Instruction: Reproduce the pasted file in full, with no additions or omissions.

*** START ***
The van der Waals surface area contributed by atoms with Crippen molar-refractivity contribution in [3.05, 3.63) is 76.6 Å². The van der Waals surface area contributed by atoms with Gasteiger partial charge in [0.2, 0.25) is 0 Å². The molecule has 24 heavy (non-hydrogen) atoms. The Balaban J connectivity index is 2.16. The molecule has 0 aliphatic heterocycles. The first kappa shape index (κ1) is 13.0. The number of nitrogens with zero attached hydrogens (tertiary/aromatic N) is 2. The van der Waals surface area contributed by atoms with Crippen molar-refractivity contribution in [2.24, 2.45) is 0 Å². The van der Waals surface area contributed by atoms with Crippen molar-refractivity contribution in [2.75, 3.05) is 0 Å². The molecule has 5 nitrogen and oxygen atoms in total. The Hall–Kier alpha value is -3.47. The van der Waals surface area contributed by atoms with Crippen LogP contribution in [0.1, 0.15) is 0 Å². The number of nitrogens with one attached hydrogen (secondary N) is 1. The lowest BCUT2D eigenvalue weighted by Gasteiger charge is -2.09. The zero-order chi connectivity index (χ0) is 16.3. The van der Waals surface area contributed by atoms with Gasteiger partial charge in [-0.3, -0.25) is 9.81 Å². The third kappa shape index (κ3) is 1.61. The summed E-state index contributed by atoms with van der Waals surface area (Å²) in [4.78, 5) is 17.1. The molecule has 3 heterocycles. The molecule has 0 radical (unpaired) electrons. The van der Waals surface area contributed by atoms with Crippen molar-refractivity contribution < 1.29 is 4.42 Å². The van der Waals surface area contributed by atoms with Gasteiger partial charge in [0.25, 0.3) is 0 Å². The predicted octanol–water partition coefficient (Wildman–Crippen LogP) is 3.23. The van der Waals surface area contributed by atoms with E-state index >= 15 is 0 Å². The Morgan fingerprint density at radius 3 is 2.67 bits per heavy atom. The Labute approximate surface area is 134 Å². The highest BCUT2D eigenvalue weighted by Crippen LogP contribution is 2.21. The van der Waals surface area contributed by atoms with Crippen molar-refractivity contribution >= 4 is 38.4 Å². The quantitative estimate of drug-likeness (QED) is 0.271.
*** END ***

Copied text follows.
The van der Waals surface area contributed by atoms with Crippen molar-refractivity contribution in [3.05, 3.63) is 76.6 Å². The van der Waals surface area contributed by atoms with Gasteiger partial charge in [0.2, 0.25) is 0 Å². The molecule has 24 heavy (non-hydrogen) atoms. The Balaban J connectivity index is 2.16. The molecule has 0 aliphatic heterocycles. The first kappa shape index (κ1) is 13.0. The number of nitrogens with zero attached hydrogens (tertiary/aromatic N) is 2. The van der Waals surface area contributed by atoms with Crippen molar-refractivity contribution in [2.24, 2.45) is 0 Å². The van der Waals surface area contributed by atoms with Crippen molar-refractivity contribution in [2.75, 3.05) is 0 Å². The molecule has 5 nitrogen and oxygen atoms in total. The Hall–Kier alpha value is -3.47. The van der Waals surface area contributed by atoms with Crippen LogP contribution in [0.1, 0.15) is 0 Å². The number of nitrogens with one attached hydrogen (secondary N) is 1. The lowest BCUT2D eigenvalue weighted by Gasteiger charge is -2.09. The zero-order chi connectivity index (χ0) is 16.3. The van der Waals surface area contributed by atoms with Gasteiger partial charge in [-0.3, -0.25) is 9.81 Å². The third kappa shape index (κ3) is 1.61. The summed E-state index contributed by atoms with van der Waals surface area (Å²) in [4.78, 5) is 17.1. The molecule has 3 heterocycles. The molecule has 0 radical (unpaired) electrons. The van der Waals surface area contributed by atoms with Crippen molar-refractivity contribution < 1.29 is 4.42 Å². The van der Waals surface area contributed by atoms with Gasteiger partial charge in [0.25, 0.3) is 0 Å². The predicted octanol–water partition coefficient (Wildman–Crippen LogP) is 3.23. The van der Waals surface area contributed by atoms with E-state index >= 15 is 0 Å². The Morgan fingerprint density at radius 3 is 2.67 bits per heavy atom. The Labute approximate surface area is 134 Å². The highest BCUT2D eigenvalue weighted by Crippen LogP contribution is 2.21. The van der Waals surface area contributed by atoms with Crippen molar-refractivity contribution >= 4 is 38.4 Å². The quantitative estimate of drug-likeness (QED) is 0.271.